British Prime Minister Gordon Brown wrapped up the April G-20 meeting in London by announcing that the world was witnessing the emergence of a new world economic order, implying that the days of Washington-Wall Street dominance were over. In other words, the world’s traditional powers would no longer control the world’s agenda.
While that is debatable, Brown is correct to say the G-20 — the group of 20 nations that together control about 85 percent of the world’s economy — has emerged as a major player, if not the unofficial decision maker, in the lingering global economic crisis.
Faced with a decline in world trade for the first time in a quarter century, decreased growth and frozen credit markets, the body has met twice recently — in November 2008 and April 2009. They pledged more than class=”import-text”>2009September.Gordon Brown.txt trillion in funding to boost the world economy and committed to greater financial regulation, agreeing on the importance of bailing out developing countries, increasing transparency, stimulating world trade and resisting protectionism.
While world leaders and scholars have called the moves historic strides in battling the current downturn and heading off future recessions, others have been more skeptical of what’s really been accomplished. Even President Barack Obama, after the April meeting, admitted that there were “no guarantees” the plans would reverse the direction of the financial slide.
G-20 members are now preparing for the follow-up meeting in Pittsburgh from Sept. 24 to 25, when they are expected to put on another global show of unity, continue to explore ways to shore up the still-shaky world economy, examine progress made since the last summit, and quiet skeptics who see these international summits as long on photo-ops and short on substance.
The Financial Times argues that if the G-20 wants respect, it must distance itself from other international bodies — namely the G-8 club of industrial powers — by making sure its promises are “not just hot air.” That includes fulfilling pledges to poor countries.
“Groupings that produce grandiloquent promises of international action are only worthwhile when they materially affect the domestic policy debates in their member countries,” the Financial Times wrote following the London summit. “Breaking the G-8 aid pledges has inflicted no significant political damage on anyone…. In that regard, there is scant evidence yet that the G-20 can perform any better than its widely discredited older cousin.”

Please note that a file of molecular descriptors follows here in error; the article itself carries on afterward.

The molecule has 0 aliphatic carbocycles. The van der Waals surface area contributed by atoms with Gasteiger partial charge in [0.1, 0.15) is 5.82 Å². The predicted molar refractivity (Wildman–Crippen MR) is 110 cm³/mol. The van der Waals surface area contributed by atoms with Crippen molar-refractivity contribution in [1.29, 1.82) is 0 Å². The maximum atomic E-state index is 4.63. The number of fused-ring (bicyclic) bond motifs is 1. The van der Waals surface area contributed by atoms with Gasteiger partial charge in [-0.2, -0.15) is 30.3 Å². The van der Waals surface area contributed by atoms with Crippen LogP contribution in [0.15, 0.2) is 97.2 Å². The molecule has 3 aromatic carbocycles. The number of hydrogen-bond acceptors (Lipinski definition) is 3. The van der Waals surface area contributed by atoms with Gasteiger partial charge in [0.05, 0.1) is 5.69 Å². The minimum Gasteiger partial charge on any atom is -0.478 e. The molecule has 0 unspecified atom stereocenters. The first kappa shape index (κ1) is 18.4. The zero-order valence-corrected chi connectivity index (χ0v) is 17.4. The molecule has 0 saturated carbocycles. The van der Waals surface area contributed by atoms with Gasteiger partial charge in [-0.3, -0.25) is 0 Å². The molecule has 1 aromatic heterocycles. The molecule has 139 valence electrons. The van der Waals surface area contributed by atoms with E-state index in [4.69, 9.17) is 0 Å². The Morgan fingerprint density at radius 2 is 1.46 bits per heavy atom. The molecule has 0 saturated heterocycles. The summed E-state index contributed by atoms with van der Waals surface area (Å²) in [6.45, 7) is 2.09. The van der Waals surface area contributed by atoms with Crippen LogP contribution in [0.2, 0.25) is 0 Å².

ABCs of the Gs The G-20 is an informal body made up of the leading industrial economies of the G-8 (Britain, Canada, France, Germany, Italy, Japan, Russia and the United States), emerging market powerhouses such as China and India, as well as middle-income economies such as Mexico. The World Bank and International Monetary Fund also attend the meetings.
The body held its first meeting in December 1999 to deal with the Asian financial crises and the “growing recognition that key emerging-market countries were not adequately included in the core of global economic discussion and governance,” according to the G-20 Web site.
Since then, the makeup of the body has not changed and member countries have come to represent about 90 percent of global gross national product, 80 percent of world trade, as well as two-thirds of the world’s population.
Many experts say that the G-20 carries more clout than the G-8 because its broader membership is more representative of the world economy, encompassing China and other developing heavyweights.
“It does make sense in a lot of ways for there to be a larger group because if the whole point is there are new actors shaping the way the globe is headed, then they ought to be at the table,” said Alexei Monsarrat, director of the Global Business and Economics Program at the Washington-based Atlantic Council of the United States. “But you have to recognize that will make it harder to come up with a common view on where things are headed.”
And nations clamoring to join the exclusive club only compound the issue. “The problem is the practicality of it is very difficult with all these Gs. Is it the G-20, or really the 23 or 24, because you have Spain in there and the Netherlands there. Then you always have a few countries around the edges that are pushing hard to get in. If you define yourself as everything, you have defined yourself as nothing. Then sooner or later you are just the U.N.,” Monsarrat warned. “My concern with the G-20 is that it is not a group of like-minded countries — where the G-8 primarily is. The G-20 does not have that baseline,” he added. “You haven’t really defined what your scope of work will be or your role will be.”
Ascension Amid Downturn So far, the G-20 has largely shaped its identity based on last year’s economic fallout. When the group assembled in Washington last fall just after stock markets around the world crashed in October, the so-called Summit on Financial Markets and the World Economy marked a departure from past gatherings in which finance ministers and bank heads represented member states. Hosted by lame-duck President George W. Bush, the summit was the first to bring together heads of state from each member country, along with their respective finance ministers and central bankers.
The meeting made it clear that the economic crisis had elevated the group to the forefront of the debate over how to tackle a financial meltdown that has ravaged developed countries and also added hundreds of millions to the list of people living in poverty worldwide.
For this reason, many onlookers saw the Washington meeting as the first step toward a new international framework. The primary emphasis had shifted from the G-8 to the G-20.